As I cross the pavement, the golf cart jerks hard and my pencil, with which I have been diligently trying to write down everything Rolf tells me, falls onto the road and is run over by the next car. I take this as a sign to put my notebook away, lean back and just let the art set on me for once. As we drive along Lake Giessen, I relax and listen to Rolf's stories about the Stahlblumenpark (Herbert Mehler, D) and the red steps (Maboart, CH) in the meadow, which recall the legendary poem by Switzerland's only winner of the Nobel Prize for Literature, Carl Spitteler. There are even various art objects in Lake Giessen, including a raft with a rabbit and mermaid by Swiss artist Christina Wendt.
Other Bad RagARTz sculptures can be found in the centre of the municipality of Bad Ragaz and, for the first time in the history of the exhibition, also in the idyllically situated Valens in the Tamina Valley. My round tour with Rolf Hohmeister ends, however, at the end of Giessenpark. After 1.5 hours of exclusive interviews, Rolf has to return to his doctor's office. We drop off our "Art-Mobile" at the Grand Resort and drive back to the House of Creators, where my car is parked. I thank him warmly for the impressive experience and drive out of the driveway waving - in the rearview mirror the three world watchers looking after me with their field glasses.
Bad RagARTz has taken place every three years since 2000. The costs amount to around 2.5 million Swiss francs per event, which the initiators - Esther and Rolf Hohmeister - largely finance themselves, among other things through the sale of artworks, catalogues and merchandising products. The art exhibition is also financially supported by cultural organisations, sponsors and patrons. The regional business community and the municipality also contribute. Admission itself is free of charge. The art is freely accessible to all. An analysis by the University of Applied Sciences Graubünden shows that the last staging of Bad RagARTZ in 2018 generated more than CHF 8 million in additional value added in Bad Ragaz and the Sarganserland region. The majority of this is accounted for by spending by visitors to the art exhibition: During their stay in Bad Ragaz, they stay in hotels, eat in restaurants and shop in local shops. Other industries also benefit from Bad RagARTz, for example because of the transport of the cultural objects.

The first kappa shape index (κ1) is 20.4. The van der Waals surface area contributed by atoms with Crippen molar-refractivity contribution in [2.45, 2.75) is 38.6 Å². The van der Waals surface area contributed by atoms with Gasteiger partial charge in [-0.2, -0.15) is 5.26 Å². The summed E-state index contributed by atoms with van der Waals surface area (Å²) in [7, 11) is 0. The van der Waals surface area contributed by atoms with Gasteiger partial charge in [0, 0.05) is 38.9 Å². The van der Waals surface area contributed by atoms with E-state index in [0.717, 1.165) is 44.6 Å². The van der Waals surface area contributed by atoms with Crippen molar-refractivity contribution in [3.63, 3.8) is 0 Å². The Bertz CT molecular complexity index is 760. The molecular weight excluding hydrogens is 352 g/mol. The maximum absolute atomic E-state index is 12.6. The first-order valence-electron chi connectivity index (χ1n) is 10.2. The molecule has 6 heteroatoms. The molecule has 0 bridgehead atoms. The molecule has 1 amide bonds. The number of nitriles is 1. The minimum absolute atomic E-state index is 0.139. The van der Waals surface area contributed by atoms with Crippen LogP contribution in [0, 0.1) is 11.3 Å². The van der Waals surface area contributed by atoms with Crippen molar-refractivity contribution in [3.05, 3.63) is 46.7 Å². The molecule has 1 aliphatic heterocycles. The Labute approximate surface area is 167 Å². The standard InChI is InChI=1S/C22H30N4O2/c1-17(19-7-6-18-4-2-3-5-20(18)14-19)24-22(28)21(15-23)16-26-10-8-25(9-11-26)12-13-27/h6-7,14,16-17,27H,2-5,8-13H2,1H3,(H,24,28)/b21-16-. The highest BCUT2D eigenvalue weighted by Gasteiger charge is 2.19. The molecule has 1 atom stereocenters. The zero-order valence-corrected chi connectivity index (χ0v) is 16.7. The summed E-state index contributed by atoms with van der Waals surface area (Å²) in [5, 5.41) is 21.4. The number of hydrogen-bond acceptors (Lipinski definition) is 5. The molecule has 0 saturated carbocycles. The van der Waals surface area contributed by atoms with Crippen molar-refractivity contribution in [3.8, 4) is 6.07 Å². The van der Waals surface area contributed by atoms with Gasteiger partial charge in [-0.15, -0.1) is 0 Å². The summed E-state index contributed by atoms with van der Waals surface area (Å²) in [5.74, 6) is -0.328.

In addition to this added value, Bad RagARTz also has other important effects on the economy of the Sarganserland-Werdenberg region. These include tourism, socio-cultural, political and educational effects, as "Die Volkswirtschaft*" writes, the magazine of the State Secretariat for Economic Affairs SECO and the Federal Department of Economic Affairs, Education and Research. Before and during the exhibition, regional as well as national and international media report on the Swiss Triennial of Sculpture, which promotes awareness of Bad Ragaz and the entire region. However, the exhibition not only attracts tourists, but also creates an additional leisure and experience offer for all locals. The special offers for children and young people also promote an understanding of art, culture and current social problems. To sum it up briefly in the words of the "Volkswirtschaft": "Bad RagARTz is a successful lighthouse project."
Source: Die Volkswirtschaft
Exhibition: 8 May to 31 October 2021
Implementation: every three years, since 2000
Initiators: Esther and Rolf Hohmeister
Motto: Distance sharpens the eye
Participants: around 80 artists from almost 20 countries
Artists from the Sarganserland-Werdenberg region: Hohmeister Carla, René Düsel, Daniel Eggli, Thomann Hans, John Franziska, Knapp Sonja and Angelika Steiger (FL)
Art: 400 objects, 2500 tons of art
Visitors: 500 000
Costs: 2.5 million Swiss francs
Admission: free of charge
Awards: Culture Prize of the St. Gallen Cultural Foundation, Culture Prize of the Valley Community Sarganserland-Walensee, Bernhard Simon Medal of the Municipality of Bad Ragaz.
Added value: around 8 million Swiss francs in Bad Ragaz and Sarganserland
Offers: open-air art accessible to everyone, various art tours for adults and children, DorfART, festival of small sculptures
All information about the Bad RagARTz can be found here.